The New Yorker
“Excellent... a hair-raising, minute-by-minute account of an accident at a Titan II missile silo in Arkansas, in 1980, which [Schlosser] renders in the manner of a techno-thriller… Command and Control is how nonfiction should be written.” (Louis Menand)
Famed investigative journalist Eric Schlosser digs deep to uncover secrets about the management of America’s nuclear arsenal. A ground-breaking account of accidents, near-misses, extraordinary heroism, and technological breakthroughs, Command and Control explores the dilemma that has existed since the dawn of the nuclear age: how do you deploy weapons of mass destruction without being destroyed by them? That question has never been resolved--and Schlosser reveals how the combination of human fallibility and technological complexity still poses a grave risk to mankind.
Written with the vibrancy of a first-rate thriller, Command and Control interweaves the minute-by-minute story of an accident at a nuclear missile silo in rural Arkansas with a historical narrative that spans more than fifty years. It depicts the urgent effort by American scientists, policymakers, and military officers to ensure that nuclear weapons can’t be stolen, sabotaged, used without permission, or detonated inadvertently. Schlosser also looks at the Cold War from a new perspective, offering history from the ground up, telling the stories of bomber pilots, missile commanders, maintenance crews, and other ordinary servicemen who risked their lives to avert a nuclear holocaust. At the heart of the book lies the struggle, amid the rolling hills and small farms of Damascus, Arkansas, to prevent the explosion of a ballistic missile carrying the most powerful nuclear warhead ever built by the United States.
Drawing on recently declassified documents and interviews with men who designed and routinely handled nuclear weapons, Command and Control takes readers into a terrifying but fascinating world that, until now, has been largely hidden from view. Through the details of a single accident, Schlosser illustrates how an unlikely event can become unavoidable, how small risks can have terrible consequences, and how the most brilliant minds in the nation can only provide us with an illusion of control. Audacious, gripping, and unforgettable, Command and Control is a tour de force of investigative journalism, an eye-opening look at the dangers of America’s nuclear age.
APPLE BOOKS REVIEW
Eric Schlosser uses an accident at an Arkansas nuclear weapons facility to tell a larger story about America’s atomic age. Keen descriptions and expert reportage reflect the storytelling chops that made Fast Food Nation a hit.
In 1980 in rural Damascus, Ark., two young Air Force technicians (one was 21 years old, the other 19) began a routine maintenance procedure on a 103-foot-tall Titan II nuclear warhead armed intercontinental ballistic missile. All was going according to plan until one of the men dropped a wrench, which fell 70 feet before hitting the rocket and setting off a chain reaction with alarming consequences. After that nail-biting opening, investigative reporter Schlosser (Fast Food Nation) goes on to tell the thrilling story of the heroism, ingenuity, mistakes, and destruction that followed. At intervals, he steps back to deliver an equally captivating history of the development and maintenance of America's nuclear arsenal from WWII to the present. Though the Cold War has ended and concerns over nuclear warfare have mostly been eclipsed by the recent preoccupation with terrorist threats, Schlosser makes it abundantly clear that nukes don't need to be launched to still be mind-bogglingly dangerous. Mixing expert commentary with hair-raising details of a variety of mishaps, the author makes the convincing case that our best control systems are no match for human error, bad luck, and ever-increasing technological complexity. "Mutually assured destruction" is a terrifying prospect, but Schlosser points out that there may be an even more frightening possibility: self-assured destruction.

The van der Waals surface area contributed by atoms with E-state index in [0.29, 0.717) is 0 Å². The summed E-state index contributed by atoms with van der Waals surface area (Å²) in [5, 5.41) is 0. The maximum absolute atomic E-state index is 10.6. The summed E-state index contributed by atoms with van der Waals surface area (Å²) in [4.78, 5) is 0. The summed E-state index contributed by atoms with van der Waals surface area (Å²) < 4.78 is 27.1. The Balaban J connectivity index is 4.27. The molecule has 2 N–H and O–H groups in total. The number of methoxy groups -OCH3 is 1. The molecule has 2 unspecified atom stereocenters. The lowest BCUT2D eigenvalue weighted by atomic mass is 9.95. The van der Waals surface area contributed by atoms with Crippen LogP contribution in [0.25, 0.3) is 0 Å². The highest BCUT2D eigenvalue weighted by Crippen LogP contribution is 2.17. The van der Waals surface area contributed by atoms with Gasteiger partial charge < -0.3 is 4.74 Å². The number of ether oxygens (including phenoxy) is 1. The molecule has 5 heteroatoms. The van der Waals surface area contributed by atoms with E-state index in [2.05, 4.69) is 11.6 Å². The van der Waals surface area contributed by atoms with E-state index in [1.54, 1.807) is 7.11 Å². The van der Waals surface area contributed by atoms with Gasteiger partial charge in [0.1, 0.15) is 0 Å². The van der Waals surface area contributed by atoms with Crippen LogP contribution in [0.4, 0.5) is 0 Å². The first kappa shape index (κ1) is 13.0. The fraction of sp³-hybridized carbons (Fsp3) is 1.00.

Complex Broken Arrow at Titan Launch 374-7
Excellent book. Very well written and researched. The jumping around the main story was a little much. I can also speak to the excellent description the author gave to the Damascus accident, along with other accidents involving nuclear weapons. When I think of this accident; my mind still goes back to the phone call I received in the middle of the night with the words “Complex Broken Arrow at Titan Launch 374-7”. I had no idea where this was but, as the Operations Officer for the USAF Contamination Disposal Team we were activated to deploy to the accident location ready to cleanup any nuclear contamination. Luckily by the next day it was determined we need not deploy, since the warhead was relatively intact. The author was correct that until that time there was not a complete list of accident/incidents. There were reports filed but a list was never complied. I was tasked to compile a list of all accidents and incidents which was completed and forwarded up the chain of command.
I can't say I agree with the author's politics, but this is an excellent work describing the evolution of nuclear weapons. I have some personal knowledge of the accident in Damascus, Arkansas and the author did an excellent job of accurately describing the event and the major players who were participating in the efforts to avert the explosion that occurred.
This book has very interesting, thoroughly researched information. But I found the way it jumped back-and-forth between stories and topics to be extremely distracting. Ultimately, it was frustrating and just not very enjoyable to read as a result.